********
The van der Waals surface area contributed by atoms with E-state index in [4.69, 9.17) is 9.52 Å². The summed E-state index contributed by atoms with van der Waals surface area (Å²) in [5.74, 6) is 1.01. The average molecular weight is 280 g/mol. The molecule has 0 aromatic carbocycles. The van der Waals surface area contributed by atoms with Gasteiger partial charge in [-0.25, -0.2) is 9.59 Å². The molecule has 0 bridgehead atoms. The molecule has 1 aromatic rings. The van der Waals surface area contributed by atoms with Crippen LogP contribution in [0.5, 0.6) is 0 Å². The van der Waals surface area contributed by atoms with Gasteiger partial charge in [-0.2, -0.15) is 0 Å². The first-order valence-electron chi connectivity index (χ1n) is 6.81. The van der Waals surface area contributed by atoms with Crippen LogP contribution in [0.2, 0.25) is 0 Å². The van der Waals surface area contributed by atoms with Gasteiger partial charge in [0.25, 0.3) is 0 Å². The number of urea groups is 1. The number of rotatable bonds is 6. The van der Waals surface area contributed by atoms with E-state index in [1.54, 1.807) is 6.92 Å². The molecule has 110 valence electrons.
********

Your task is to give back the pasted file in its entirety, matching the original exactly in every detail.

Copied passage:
The van der Waals surface area contributed by atoms with E-state index in [4.69, 9.17) is 9.52 Å². The summed E-state index contributed by atoms with van der Waals surface area (Å²) in [5.74, 6) is 1.01. The average molecular weight is 280 g/mol. The molecule has 0 aromatic carbocycles. The van der Waals surface area contributed by atoms with Gasteiger partial charge in [-0.25, -0.2) is 9.59 Å². The molecule has 0 bridgehead atoms. The molecule has 1 aromatic rings. The van der Waals surface area contributed by atoms with Crippen LogP contribution in [0.5, 0.6) is 0 Å². The van der Waals surface area contributed by atoms with Gasteiger partial charge in [-0.2, -0.15) is 0 Å². The first-order valence-electron chi connectivity index (χ1n) is 6.81. The van der Waals surface area contributed by atoms with Crippen LogP contribution in [0.2, 0.25) is 0 Å². The van der Waals surface area contributed by atoms with Gasteiger partial charge in [0.25, 0.3) is 0 Å². The number of urea groups is 1. The number of rotatable bonds is 6. The van der Waals surface area contributed by atoms with E-state index in [1.54, 1.807) is 6.92 Å². The molecule has 110 valence electrons.